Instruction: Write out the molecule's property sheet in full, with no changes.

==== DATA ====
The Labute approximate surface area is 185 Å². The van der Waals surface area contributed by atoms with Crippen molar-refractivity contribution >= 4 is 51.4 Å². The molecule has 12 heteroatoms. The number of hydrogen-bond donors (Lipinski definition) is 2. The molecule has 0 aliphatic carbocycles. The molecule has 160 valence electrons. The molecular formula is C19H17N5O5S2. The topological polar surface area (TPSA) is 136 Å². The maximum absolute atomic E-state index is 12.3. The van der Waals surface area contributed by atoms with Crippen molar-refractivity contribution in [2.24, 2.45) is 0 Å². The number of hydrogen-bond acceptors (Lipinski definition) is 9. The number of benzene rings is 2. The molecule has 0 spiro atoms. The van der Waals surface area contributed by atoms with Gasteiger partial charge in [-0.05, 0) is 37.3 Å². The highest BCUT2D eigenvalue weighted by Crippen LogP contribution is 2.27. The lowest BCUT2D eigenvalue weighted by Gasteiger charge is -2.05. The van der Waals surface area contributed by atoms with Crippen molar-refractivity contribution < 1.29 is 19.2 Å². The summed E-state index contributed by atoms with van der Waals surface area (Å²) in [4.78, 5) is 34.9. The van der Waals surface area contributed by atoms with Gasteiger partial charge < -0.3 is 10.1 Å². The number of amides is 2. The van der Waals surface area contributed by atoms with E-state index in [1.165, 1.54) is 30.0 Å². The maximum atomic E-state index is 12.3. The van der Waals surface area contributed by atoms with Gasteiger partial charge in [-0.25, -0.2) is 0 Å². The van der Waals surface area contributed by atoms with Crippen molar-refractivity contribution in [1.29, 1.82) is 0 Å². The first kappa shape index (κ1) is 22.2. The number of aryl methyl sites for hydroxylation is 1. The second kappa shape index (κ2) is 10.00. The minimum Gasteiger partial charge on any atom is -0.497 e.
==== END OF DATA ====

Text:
The Labute approximate surface area is 185 Å². The van der Waals surface area contributed by atoms with Crippen molar-refractivity contribution >= 4 is 51.4 Å². The molecule has 12 heteroatoms. The number of hydrogen-bond donors (Lipinski definition) is 2. The molecule has 0 aliphatic carbocycles. The molecule has 160 valence electrons. The molecular formula is C19H17N5O5S2. The topological polar surface area (TPSA) is 136 Å². The maximum absolute atomic E-state index is 12.3. The van der Waals surface area contributed by atoms with Crippen molar-refractivity contribution in [2.24, 2.45) is 0 Å². The number of hydrogen-bond acceptors (Lipinski definition) is 9. The number of benzene rings is 2. The molecule has 0 spiro atoms. The van der Waals surface area contributed by atoms with Gasteiger partial charge in [-0.05, 0) is 37.3 Å². The highest BCUT2D eigenvalue weighted by Crippen LogP contribution is 2.27. The lowest BCUT2D eigenvalue weighted by Gasteiger charge is -2.05. The van der Waals surface area contributed by atoms with Crippen molar-refractivity contribution < 1.29 is 19.2 Å². The summed E-state index contributed by atoms with van der Waals surface area (Å²) in [4.78, 5) is 34.9. The van der Waals surface area contributed by atoms with Gasteiger partial charge < -0.3 is 10.1 Å². The number of amides is 2. The van der Waals surface area contributed by atoms with E-state index in [1.165, 1.54) is 30.0 Å². The maximum atomic E-state index is 12.3. The van der Waals surface area contributed by atoms with Gasteiger partial charge in [-0.25, -0.2) is 0 Å². The van der Waals surface area contributed by atoms with Crippen molar-refractivity contribution in [1.29, 1.82) is 0 Å². The first kappa shape index (κ1) is 22.2. The number of aryl methyl sites for hydroxylation is 1. The second kappa shape index (κ2) is 10.00. The minimum Gasteiger partial charge on any atom is -0.497 e.